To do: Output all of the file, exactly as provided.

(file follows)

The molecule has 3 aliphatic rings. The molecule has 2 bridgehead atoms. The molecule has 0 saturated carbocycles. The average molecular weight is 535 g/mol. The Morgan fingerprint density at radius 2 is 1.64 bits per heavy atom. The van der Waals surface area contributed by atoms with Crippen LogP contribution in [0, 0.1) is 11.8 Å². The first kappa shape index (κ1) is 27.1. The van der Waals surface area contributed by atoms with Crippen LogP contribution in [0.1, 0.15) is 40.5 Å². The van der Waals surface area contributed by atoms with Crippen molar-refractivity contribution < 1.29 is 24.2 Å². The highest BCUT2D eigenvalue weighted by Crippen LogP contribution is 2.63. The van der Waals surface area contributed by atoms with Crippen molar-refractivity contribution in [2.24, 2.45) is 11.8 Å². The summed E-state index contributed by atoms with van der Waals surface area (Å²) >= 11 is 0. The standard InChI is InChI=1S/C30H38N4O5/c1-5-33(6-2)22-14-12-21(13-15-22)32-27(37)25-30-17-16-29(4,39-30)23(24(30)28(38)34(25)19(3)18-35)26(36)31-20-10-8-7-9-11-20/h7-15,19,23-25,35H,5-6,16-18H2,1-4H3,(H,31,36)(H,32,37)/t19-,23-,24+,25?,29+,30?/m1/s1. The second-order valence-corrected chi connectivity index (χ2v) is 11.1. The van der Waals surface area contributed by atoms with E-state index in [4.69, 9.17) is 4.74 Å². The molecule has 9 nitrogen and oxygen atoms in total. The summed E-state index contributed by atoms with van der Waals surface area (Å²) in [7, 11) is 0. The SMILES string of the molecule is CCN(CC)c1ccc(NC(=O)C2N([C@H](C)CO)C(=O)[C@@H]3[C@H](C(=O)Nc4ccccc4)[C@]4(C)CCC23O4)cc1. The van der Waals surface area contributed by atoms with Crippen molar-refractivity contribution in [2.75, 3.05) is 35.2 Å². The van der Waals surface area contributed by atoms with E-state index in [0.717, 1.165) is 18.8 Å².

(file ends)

The molecule has 3 aliphatic rings. The molecule has 2 bridgehead atoms. The molecule has 0 saturated carbocycles. The average molecular weight is 535 g/mol. The Morgan fingerprint density at radius 2 is 1.64 bits per heavy atom. The van der Waals surface area contributed by atoms with Crippen LogP contribution in [0, 0.1) is 11.8 Å². The first kappa shape index (κ1) is 27.1. The van der Waals surface area contributed by atoms with Crippen LogP contribution in [0.1, 0.15) is 40.5 Å². The van der Waals surface area contributed by atoms with Crippen molar-refractivity contribution < 1.29 is 24.2 Å². The highest BCUT2D eigenvalue weighted by Crippen LogP contribution is 2.63. The van der Waals surface area contributed by atoms with Crippen molar-refractivity contribution in [2.24, 2.45) is 11.8 Å². The summed E-state index contributed by atoms with van der Waals surface area (Å²) >= 11 is 0. The standard InChI is InChI=1S/C30H38N4O5/c1-5-33(6-2)22-14-12-21(13-15-22)32-27(37)25-30-17-16-29(4,39-30)23(24(30)28(38)34(25)19(3)18-35)26(36)31-20-10-8-7-9-11-20/h7-15,19,23-25,35H,5-6,16-18H2,1-4H3,(H,31,36)(H,32,37)/t19-,23-,24+,25?,29+,30?/m1/s1. The second-order valence-corrected chi connectivity index (χ2v) is 11.1. The van der Waals surface area contributed by atoms with E-state index in [4.69, 9.17) is 4.74 Å². The molecule has 9 nitrogen and oxygen atoms in total. The summed E-state index contributed by atoms with van der Waals surface area (Å²) in [7, 11) is 0. The SMILES string of the molecule is CCN(CC)c1ccc(NC(=O)C2N([C@H](C)CO)C(=O)[C@@H]3[C@H](C(=O)Nc4ccccc4)[C@]4(C)CCC23O4)cc1. The van der Waals surface area contributed by atoms with Crippen molar-refractivity contribution in [2.75, 3.05) is 35.2 Å². The van der Waals surface area contributed by atoms with E-state index in [0.717, 1.165) is 18.8 Å².